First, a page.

Digital transformation is permeating every area of the banking and financial sector globally. Online and mobile sales are projected to make up 40 percent of overall sales in the sector by 2018 (according to Adobe), so there is a very real pressure to ensure that digital initiatives are up to the job of driving revenue. While digital often is a C-suite priority, indicators suggest that the vast majority of financial firms are only partially succeeding. For instance, a 2016 survey by Adobe and Econsultancy reported a full 88 percent of executives describe their firms as only “halfway there,” or worse, on their paths to digital maturity.
Why should this be the case? After all, banks on the whole have not lagged behind with the rollout of online services and other digital capabilities. In some parts of the world, the advances in mobile, digital and micropayment services have literally put power in the pockets of people who would otherwise not have access to traditional banking services.
On the other hand, banking and financial services are subject to strict regulations. Digital initiatives need to deliver the desired outcomes for the customer and the business, but within stringent guidelines governing access, management and storage of data.
What’s certain is that the pressure on financial institutions is mounting to adapt the way they deliver services to customers. The ubiquity of smartphones, laptops and tablets and shifting consumer habits are driving banks to be creative in how they differentiate. In a market where transactional services are becoming increasingly commoditized, many are seeking to redefine the customer experience as a point of competitive differentiation.
Given the vital role of digital maturity, we examine five tenets of digital transformation in the banking and financial sector.
1. Digital transformation never stops
Digital transformation is not a capability you purchase, implement and forget about until the next upgrade. Firstly, it encompasses much more than the IT and operations teams. It requires a culture and management shift; hence it needs backing from the top. Secondly, digital transformation is an adaptive approach that needs to continually refresh. It might be best regarded as an operating expense, not a capital expense.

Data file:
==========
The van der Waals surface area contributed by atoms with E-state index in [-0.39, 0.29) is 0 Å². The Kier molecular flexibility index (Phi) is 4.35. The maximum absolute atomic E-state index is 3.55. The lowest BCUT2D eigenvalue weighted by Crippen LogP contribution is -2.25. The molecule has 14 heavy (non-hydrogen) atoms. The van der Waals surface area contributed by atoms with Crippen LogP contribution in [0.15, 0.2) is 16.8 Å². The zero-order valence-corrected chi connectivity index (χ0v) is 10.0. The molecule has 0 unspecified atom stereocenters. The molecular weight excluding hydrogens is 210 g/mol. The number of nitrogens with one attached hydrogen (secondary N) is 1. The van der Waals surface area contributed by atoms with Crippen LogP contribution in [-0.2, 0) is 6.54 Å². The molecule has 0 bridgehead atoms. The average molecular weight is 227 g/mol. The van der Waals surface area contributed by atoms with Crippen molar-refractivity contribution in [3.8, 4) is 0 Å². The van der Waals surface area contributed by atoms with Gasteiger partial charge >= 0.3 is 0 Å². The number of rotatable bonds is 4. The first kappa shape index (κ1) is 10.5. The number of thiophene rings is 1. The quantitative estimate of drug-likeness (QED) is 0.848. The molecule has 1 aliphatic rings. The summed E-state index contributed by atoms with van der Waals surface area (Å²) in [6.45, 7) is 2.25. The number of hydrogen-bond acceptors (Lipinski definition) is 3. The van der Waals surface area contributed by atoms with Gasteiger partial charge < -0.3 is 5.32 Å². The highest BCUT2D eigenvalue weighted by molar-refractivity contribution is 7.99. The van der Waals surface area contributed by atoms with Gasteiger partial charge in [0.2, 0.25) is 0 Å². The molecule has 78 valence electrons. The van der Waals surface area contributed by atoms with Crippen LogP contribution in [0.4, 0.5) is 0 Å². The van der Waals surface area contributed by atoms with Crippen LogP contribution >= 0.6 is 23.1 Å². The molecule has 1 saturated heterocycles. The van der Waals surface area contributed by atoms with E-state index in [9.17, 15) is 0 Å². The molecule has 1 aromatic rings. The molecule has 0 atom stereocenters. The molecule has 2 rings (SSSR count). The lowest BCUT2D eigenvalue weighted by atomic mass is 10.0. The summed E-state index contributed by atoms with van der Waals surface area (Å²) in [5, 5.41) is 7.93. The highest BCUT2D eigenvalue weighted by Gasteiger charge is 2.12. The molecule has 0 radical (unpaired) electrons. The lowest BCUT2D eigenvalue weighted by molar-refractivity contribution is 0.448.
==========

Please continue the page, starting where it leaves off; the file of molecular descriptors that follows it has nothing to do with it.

2. Put the customer at the heart of the transformation…
One of the first steps firms need to take is to re-imagine the business from the standpoint of the customer. The basic question they need to answer is “How can we improve our customer’s experience?” This might lead an institution to fundamentally re-imagine the design of a service it offers, or it might mean it focuses on improving the overall UI to ensure seamless customer interaction across a range of devices and services.
3. …But don’t forget about your employees
An interesting report from Deloitte University Press suggests that financial services firms “focused primarily on leveraging digital capabilities to become customer experience champions, have not devoted enough attention to the other side of the coin: the employee experience.” It goes on to demonstrate the importance of “marrying the customer and employee experience” in order to prepare for “digital disruption”.
Similarly, one of the key takeaways from our own Digital Maturity Summit involved the need to enhance digital workflows, that is to say, how the business operates. One of the best means of doing so is automation. It is hugely challenging to keep workflow up to date, but efficiencies gained in this way have the power to disrupt business models. As machine learning and other AI technologies are increasingly integrated into systems and workflows, the ability to adapt intuitively and scale efficiencies will increasingly become a competitive differentiator.
4. Put your ear to the ground
Everywhere you look there is feedback, potentially valuable snippets of information about your business and how it might improve. The challenge financial firms face is channeling that feedback intelligently, i.e. gathering it, analyzing and extracting value from disparate pieces of data.
Data analytics becomes increasingly relevant for those firms trialing different types of bots to improve customer service interactions. These exchanges have been predominantly text-based, but increasingly feature different formats (video, pictures, VOIP) as bot capabilities – and consumer readiness – advance.
5. Address security and privacy issues from the start
Few other industries are as tightly regulated as the financial sector, and rightly so. It does mean that innovation is tempered with a certain degree of caution as stringent compliance guidelines must be met. One approach that’s gaining currency is the DevSecOps movement, which seeks to “bake in” security right into the development process, rather than beginning to focus on it in the performance testing phase.
If you work in the financial sector and you are planning a digital initiative, let us know what’s on your agenda. If you would like to dig deeper into any aspects of the tenets of digital transformation we’ve outlined today, let us know. We’d love to discuss your particular project in depth.